Being very conscious of the brand image, ad fraud is something they are vigilant about. "Ad fraud is a moving battlefield. One of the benefits we have as a global organisation is our standard agencies that we work with. Our media is bought across the world with Carat, a part of the Dentsu Aegis group. Because we buy on such a scale worldwide, we can engage with very specific programmatic buyers and detection tools. It's also my team's job and mine, to be extremely vigilant and track the publishers and influencers we are engaging with. It's a combination of our global scale, the kind of tools and techniques that we have access to, constant training, and complete vigilance both on the part of our media agency and ourselves. One of my worst nightmares is landing on a fraudulent site. We've even blacklisted some publishers; we don't work with them unless safety and fraud prevention measures are in place. It takes years of effort to build a brand; it takes one fraud to potentially damage that reputation," she elaborates.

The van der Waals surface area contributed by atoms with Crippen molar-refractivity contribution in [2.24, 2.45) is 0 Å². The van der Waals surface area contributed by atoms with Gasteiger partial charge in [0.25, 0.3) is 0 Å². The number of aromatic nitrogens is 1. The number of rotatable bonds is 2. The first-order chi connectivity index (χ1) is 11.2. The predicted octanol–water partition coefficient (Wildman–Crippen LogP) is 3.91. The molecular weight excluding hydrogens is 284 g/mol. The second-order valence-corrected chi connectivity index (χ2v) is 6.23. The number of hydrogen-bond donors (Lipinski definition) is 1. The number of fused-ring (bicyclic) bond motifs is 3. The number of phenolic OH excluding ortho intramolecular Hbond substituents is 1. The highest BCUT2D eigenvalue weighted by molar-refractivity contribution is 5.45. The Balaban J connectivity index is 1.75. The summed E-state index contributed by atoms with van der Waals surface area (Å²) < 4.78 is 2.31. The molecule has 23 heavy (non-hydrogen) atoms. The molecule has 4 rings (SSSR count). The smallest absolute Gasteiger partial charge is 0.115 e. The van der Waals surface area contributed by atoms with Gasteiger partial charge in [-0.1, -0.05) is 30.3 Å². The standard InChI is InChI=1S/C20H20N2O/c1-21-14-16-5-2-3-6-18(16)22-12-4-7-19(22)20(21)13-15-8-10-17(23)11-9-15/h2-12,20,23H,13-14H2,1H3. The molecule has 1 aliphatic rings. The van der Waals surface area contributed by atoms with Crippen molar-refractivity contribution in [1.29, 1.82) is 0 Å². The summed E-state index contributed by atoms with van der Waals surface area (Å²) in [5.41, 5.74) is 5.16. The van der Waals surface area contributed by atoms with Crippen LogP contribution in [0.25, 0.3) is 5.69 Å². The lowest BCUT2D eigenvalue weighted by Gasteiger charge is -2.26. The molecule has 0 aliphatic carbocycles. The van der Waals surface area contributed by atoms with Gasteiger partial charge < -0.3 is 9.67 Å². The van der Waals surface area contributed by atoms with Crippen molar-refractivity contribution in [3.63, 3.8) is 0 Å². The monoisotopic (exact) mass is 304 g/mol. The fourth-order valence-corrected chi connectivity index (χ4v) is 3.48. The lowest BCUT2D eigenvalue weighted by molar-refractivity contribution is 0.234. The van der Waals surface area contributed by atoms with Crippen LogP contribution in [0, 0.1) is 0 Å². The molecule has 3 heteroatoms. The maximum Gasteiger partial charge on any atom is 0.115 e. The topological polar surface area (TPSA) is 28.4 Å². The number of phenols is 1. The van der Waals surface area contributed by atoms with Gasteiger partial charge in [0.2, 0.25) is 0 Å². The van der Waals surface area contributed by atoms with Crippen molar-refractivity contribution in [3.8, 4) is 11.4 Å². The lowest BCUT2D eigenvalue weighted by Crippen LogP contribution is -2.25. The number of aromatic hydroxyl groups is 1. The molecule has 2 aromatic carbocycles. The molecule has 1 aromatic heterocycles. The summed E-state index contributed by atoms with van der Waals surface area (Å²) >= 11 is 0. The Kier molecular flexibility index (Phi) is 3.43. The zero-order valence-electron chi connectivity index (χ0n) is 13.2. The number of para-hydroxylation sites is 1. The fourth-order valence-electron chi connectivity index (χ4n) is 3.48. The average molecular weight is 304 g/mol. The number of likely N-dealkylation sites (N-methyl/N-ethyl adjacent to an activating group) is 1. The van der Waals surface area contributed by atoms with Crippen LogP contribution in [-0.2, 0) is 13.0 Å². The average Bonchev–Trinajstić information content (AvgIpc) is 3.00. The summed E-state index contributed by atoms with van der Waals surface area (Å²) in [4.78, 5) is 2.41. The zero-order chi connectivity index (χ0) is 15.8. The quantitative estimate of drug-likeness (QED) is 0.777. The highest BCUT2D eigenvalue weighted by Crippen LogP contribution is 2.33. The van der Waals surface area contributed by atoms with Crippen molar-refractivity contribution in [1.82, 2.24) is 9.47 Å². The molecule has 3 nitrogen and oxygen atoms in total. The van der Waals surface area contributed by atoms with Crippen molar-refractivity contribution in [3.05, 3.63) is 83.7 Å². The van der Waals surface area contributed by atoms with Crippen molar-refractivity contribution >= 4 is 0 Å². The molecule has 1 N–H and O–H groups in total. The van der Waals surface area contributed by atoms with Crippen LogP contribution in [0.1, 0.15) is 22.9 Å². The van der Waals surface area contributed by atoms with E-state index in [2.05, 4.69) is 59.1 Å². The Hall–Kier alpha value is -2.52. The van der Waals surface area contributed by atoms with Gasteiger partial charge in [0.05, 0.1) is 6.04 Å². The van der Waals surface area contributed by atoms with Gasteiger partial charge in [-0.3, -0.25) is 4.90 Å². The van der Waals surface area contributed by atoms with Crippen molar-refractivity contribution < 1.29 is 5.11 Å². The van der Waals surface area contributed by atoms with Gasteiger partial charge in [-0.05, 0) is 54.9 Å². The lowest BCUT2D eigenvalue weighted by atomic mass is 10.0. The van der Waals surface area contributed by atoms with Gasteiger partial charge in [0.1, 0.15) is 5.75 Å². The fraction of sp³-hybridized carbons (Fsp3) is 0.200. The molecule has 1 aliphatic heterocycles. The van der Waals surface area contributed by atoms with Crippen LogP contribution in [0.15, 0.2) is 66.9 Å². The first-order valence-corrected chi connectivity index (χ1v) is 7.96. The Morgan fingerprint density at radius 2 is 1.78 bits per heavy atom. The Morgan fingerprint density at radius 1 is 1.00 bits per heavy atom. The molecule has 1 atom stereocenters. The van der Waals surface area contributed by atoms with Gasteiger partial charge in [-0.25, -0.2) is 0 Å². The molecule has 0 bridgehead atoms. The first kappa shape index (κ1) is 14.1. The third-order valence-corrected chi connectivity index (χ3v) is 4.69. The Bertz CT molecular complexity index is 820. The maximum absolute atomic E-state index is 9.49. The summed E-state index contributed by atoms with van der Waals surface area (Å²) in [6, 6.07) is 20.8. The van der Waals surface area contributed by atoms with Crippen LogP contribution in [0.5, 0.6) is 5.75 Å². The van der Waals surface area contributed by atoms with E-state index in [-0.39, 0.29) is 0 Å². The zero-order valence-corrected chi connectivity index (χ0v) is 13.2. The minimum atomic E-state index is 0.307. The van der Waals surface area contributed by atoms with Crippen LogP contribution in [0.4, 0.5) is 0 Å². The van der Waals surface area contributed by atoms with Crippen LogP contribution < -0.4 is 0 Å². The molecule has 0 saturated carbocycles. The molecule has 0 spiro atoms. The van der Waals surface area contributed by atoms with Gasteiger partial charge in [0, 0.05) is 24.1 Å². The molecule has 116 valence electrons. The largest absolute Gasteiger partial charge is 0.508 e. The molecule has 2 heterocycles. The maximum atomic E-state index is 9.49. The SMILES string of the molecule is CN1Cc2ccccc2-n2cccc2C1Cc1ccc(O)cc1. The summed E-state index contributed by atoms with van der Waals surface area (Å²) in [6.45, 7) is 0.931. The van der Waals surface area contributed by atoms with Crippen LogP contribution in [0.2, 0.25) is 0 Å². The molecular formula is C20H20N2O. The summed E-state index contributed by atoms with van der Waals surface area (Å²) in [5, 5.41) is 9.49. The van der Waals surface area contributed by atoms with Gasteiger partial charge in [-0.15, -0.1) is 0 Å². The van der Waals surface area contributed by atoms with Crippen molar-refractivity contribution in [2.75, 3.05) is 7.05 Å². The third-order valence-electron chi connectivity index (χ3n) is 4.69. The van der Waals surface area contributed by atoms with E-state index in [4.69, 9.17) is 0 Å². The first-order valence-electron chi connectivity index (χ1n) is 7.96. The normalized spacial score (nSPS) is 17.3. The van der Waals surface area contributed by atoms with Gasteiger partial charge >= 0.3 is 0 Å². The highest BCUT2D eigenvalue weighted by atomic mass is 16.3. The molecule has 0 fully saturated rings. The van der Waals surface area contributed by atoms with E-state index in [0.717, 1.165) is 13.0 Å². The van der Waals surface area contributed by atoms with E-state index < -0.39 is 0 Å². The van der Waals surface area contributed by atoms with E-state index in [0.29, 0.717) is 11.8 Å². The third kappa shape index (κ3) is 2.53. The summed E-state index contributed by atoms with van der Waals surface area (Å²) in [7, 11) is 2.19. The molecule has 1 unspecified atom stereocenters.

Beyond digital, Mastercard is also looking at creating awareness among both consumers and SME merchants from Tier II and Tier III cities about going cashless. "Digital transactions have doubled after demonetisation, but 90 per cent of India's transactions are still in cash," Narasimhan points out. She also states that the most common reason for this is the misconceptions that surround digital payments. India is where the brand does a lot of B2C work. "Our first customers are the banks and merchants. But in India, you ultimately have to change consumer behaviour to move away from cash. We used ads that were targeted at mass audiences, using only vernacular channels with eight languages across India and we reached almost over 400 million people with our messages," she says.